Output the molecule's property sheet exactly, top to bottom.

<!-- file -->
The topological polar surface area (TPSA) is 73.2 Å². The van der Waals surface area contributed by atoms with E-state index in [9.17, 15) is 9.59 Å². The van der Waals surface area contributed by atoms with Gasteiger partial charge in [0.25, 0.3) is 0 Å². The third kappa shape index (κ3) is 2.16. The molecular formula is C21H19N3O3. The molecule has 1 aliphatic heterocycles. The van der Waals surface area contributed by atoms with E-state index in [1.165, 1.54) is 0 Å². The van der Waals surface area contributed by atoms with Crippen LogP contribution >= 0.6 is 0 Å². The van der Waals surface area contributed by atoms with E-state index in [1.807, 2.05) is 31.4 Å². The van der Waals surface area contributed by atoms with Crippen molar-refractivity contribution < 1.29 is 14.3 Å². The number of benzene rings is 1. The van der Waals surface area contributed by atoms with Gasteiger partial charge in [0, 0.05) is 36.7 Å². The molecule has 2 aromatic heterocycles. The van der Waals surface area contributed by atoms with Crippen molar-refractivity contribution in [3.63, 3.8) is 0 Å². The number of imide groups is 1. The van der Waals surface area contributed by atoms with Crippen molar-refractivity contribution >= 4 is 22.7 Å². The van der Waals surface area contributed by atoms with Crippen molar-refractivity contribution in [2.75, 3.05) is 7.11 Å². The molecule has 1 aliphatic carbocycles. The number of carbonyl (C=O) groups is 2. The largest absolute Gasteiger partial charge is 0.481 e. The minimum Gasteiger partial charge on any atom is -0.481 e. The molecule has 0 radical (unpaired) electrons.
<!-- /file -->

The topological polar surface area (TPSA) is 73.2 Å². The van der Waals surface area contributed by atoms with E-state index in [9.17, 15) is 9.59 Å². The van der Waals surface area contributed by atoms with Gasteiger partial charge in [0.25, 0.3) is 0 Å². The third kappa shape index (κ3) is 2.16. The molecular formula is C21H19N3O3. The molecule has 1 aliphatic heterocycles. The van der Waals surface area contributed by atoms with E-state index in [1.165, 1.54) is 0 Å². The van der Waals surface area contributed by atoms with Crippen LogP contribution >= 0.6 is 0 Å². The van der Waals surface area contributed by atoms with E-state index in [1.807, 2.05) is 31.4 Å². The van der Waals surface area contributed by atoms with Crippen molar-refractivity contribution < 1.29 is 14.3 Å². The number of benzene rings is 1. The van der Waals surface area contributed by atoms with Gasteiger partial charge in [0, 0.05) is 36.7 Å². The molecule has 2 aromatic heterocycles. The van der Waals surface area contributed by atoms with Crippen molar-refractivity contribution in [3.63, 3.8) is 0 Å². The number of imide groups is 1. The van der Waals surface area contributed by atoms with Crippen molar-refractivity contribution >= 4 is 22.7 Å². The van der Waals surface area contributed by atoms with Crippen molar-refractivity contribution in [2.75, 3.05) is 7.11 Å². The molecule has 1 aliphatic carbocycles. The number of carbonyl (C=O) groups is 2. The largest absolute Gasteiger partial charge is 0.481 e. The minimum Gasteiger partial charge on any atom is -0.481 e. The molecule has 0 radical (unpaired) electrons.